Sometimes a story fits so perfectly with a WWPD tag that it simply demands a post, even if it's a difficult one to write, and one that leaves me with more questions than answers.
Roni Abramson writes in Haaretz (behind a quasi-paywall) about the difficulties of getting an abortion in Israel. Not because Jewish law is especially strict in this regard, but because More Jewish Babies. The Holocaust, Jewish men marrying out... if you're a Jewish woman with Jewish-woman-parts, what you do with those parts is of great interest to a great many people who aren't you or your family. Abramson describes her own ordeal, as well as a sign she saw at a rally that read, “'The Jewish womb belongs to the Jewish people.'” Gosh. As an owner of one of said wombs, I'm going to have to say no, it does not. (Ross Douthat already claimed all American wombs for the American people. Dibs and all that.)
Despite a professed interest in Jewish natalism, I hadn't known the details of Israeli abortion law - all I'd known was that Israel places a high priority on fertility. Impossible to link to, but also in my head as I write this post: heaps and heaps and heaps of anecdotal evidence.
While I personally didn't need convincing, I fear that the specifics of Abramson's story, though, may not win over the unconvinced:
Of all the examinations and personal questions I had to endure about the status of my relationship and the quality of the condoms I bought, the meeting that stands out the most is the one with a social worker. The pleasant woman who chose the most giving profession on earth tossed questions at me from an official form. She could not understand why a healthy, educated young woman of 24 would not want to continue her pregnancy.
“Why do you want to have an abortion?” she asked in astonishment. “Because even though I want to keep on living with my partner and have children with him eventually, I’m still studying for my bachelor’s degree and working part-time, so I don’t see any way I can raise this baby.” Surprised at my honesty, she asked what my partner thought. “He feels the same way I do,” I answered. “We want to live together without children at this stage in our lives.”Maybe it's that I've been reading about the perils of thinking one can always have a baby "eventually," but as much as I agree with Abramson that she was treated terribly, and that nothing good can come of society outlawing abortion in these circumstances, this is a case where I see the right but - and here, the perils of overshare, the temptation it brings to judge individual cases as opposed to societal trends - find myself wondering if this is really the case that best gets the point across. If you do want kids, and with your current partner, and so does said partner, but at 27 (say) rather than 24... I suppose where I'm going with this is, there are reasons other than More Jewish Babies, other than an abortion-is-murder stance, that someone might question the wisdom of this particular woman's decision. Especially given that (as is my understanding? has this changed in recent years?) Israel has more of a social-safety net.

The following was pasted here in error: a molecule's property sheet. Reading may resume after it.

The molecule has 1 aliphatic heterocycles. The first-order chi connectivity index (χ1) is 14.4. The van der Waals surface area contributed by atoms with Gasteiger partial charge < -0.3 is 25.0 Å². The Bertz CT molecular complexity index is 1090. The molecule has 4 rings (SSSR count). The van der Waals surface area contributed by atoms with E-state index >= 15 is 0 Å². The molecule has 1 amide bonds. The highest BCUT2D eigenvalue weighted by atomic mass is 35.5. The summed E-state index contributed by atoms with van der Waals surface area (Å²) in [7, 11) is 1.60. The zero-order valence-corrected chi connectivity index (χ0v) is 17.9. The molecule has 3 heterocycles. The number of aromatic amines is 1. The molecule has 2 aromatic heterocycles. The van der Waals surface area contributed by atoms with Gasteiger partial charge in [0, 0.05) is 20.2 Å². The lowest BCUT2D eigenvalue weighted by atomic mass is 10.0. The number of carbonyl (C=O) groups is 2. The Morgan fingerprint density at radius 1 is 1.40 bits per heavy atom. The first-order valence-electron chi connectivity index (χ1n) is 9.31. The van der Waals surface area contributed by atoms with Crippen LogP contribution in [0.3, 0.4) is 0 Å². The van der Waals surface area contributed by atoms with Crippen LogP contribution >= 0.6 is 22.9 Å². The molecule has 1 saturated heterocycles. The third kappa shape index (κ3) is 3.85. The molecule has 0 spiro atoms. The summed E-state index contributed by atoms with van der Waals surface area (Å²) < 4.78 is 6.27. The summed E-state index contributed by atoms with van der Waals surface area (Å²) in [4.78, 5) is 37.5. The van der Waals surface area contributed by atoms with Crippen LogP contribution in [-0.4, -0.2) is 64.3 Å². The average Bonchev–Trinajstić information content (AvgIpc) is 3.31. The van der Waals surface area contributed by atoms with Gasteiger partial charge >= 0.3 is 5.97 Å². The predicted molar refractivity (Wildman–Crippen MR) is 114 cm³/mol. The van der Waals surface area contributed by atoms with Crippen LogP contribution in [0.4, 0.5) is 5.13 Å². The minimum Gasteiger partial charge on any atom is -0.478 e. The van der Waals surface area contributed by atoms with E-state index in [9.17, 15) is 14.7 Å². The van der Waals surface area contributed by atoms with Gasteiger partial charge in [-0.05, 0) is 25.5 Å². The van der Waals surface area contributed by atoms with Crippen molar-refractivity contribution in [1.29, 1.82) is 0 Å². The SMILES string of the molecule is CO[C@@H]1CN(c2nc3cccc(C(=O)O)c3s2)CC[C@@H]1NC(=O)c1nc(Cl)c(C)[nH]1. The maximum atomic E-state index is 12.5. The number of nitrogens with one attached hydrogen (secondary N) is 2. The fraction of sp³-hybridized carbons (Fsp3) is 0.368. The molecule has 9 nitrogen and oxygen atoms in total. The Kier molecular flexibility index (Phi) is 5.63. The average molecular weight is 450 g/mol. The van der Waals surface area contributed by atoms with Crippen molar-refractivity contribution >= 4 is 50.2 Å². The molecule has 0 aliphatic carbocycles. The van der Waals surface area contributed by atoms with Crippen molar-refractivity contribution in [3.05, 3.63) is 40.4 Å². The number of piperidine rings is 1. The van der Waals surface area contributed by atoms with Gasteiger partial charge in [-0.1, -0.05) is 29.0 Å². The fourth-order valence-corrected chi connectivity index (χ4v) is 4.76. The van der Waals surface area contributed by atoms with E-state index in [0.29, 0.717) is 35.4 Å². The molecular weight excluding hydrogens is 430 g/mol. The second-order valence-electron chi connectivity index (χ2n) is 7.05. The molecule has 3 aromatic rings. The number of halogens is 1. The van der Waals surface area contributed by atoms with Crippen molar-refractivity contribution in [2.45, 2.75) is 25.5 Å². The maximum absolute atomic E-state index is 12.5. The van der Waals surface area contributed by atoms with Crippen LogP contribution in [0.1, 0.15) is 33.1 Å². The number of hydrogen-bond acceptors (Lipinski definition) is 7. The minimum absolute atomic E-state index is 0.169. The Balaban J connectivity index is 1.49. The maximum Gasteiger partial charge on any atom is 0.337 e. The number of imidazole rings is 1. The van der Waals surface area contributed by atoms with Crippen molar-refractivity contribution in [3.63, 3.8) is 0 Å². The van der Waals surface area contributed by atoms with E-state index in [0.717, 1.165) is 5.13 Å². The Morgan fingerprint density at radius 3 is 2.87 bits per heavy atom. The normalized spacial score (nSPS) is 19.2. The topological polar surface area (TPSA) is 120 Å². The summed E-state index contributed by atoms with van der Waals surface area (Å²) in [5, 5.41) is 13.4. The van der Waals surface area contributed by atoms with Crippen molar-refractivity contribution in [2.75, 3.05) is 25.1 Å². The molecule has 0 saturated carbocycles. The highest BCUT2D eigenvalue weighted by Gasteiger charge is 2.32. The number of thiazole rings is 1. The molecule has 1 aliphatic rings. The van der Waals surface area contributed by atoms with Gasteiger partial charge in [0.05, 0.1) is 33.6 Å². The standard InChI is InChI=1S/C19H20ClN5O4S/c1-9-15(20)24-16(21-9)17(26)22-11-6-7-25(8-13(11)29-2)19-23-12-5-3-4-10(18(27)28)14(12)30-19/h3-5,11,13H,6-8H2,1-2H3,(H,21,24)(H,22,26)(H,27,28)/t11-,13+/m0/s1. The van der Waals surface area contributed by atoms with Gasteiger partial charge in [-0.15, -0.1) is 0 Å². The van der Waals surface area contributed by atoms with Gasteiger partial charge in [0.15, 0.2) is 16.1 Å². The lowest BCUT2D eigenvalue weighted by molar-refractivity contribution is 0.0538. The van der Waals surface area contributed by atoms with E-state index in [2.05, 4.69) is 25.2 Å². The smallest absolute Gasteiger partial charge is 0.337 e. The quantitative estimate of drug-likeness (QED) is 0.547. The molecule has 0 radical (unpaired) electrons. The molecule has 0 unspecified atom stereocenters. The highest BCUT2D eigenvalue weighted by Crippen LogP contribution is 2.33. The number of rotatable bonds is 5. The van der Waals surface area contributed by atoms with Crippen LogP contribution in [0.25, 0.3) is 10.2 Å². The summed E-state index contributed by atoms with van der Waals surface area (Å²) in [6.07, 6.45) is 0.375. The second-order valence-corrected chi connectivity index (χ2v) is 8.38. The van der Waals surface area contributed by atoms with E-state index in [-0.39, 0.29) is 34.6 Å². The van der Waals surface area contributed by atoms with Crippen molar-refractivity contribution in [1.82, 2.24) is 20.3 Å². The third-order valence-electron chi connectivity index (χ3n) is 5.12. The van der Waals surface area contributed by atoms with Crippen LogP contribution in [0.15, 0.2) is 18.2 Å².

But maybe that's precisely what makes this the right story to use to make this point. If we learned of a woman carrying a fetus with major, life-threatening deformities, or one that resulted from rape or incest, or if the "woman" was a 16-year-old girl, or a grown woman without a partner/support system, we might conclude, individual circumstances trump More Jewish Babies, assuming we were on the MJB bandwagon, which, of course, we are not. But here, it's a clear-cut case of choice. Abramson knew what was right for her, and as much as the reader might find this not the best reason to get an abortion, it's not about the reader, but the woman who would or would not be carrying this pregnancy to term. Only Abramson could know what was right for her, and it shouldn't have had to fall on her to articulate why she wanted an abortion in a way that some panel (or Haaretz reader!) found sympathetic. It comes down to something every woman at a given time knows - if she's prepared to give birth to (and likely raise) a child at that point or not, something that quite possibly can't be explained sufficiently to others whose uterus it is not.
In other words, even if some will find Abramson's reasons "decadent," the deciding vote, womb-wise, goes not to the party with the best argument, but to the one whose womb it is.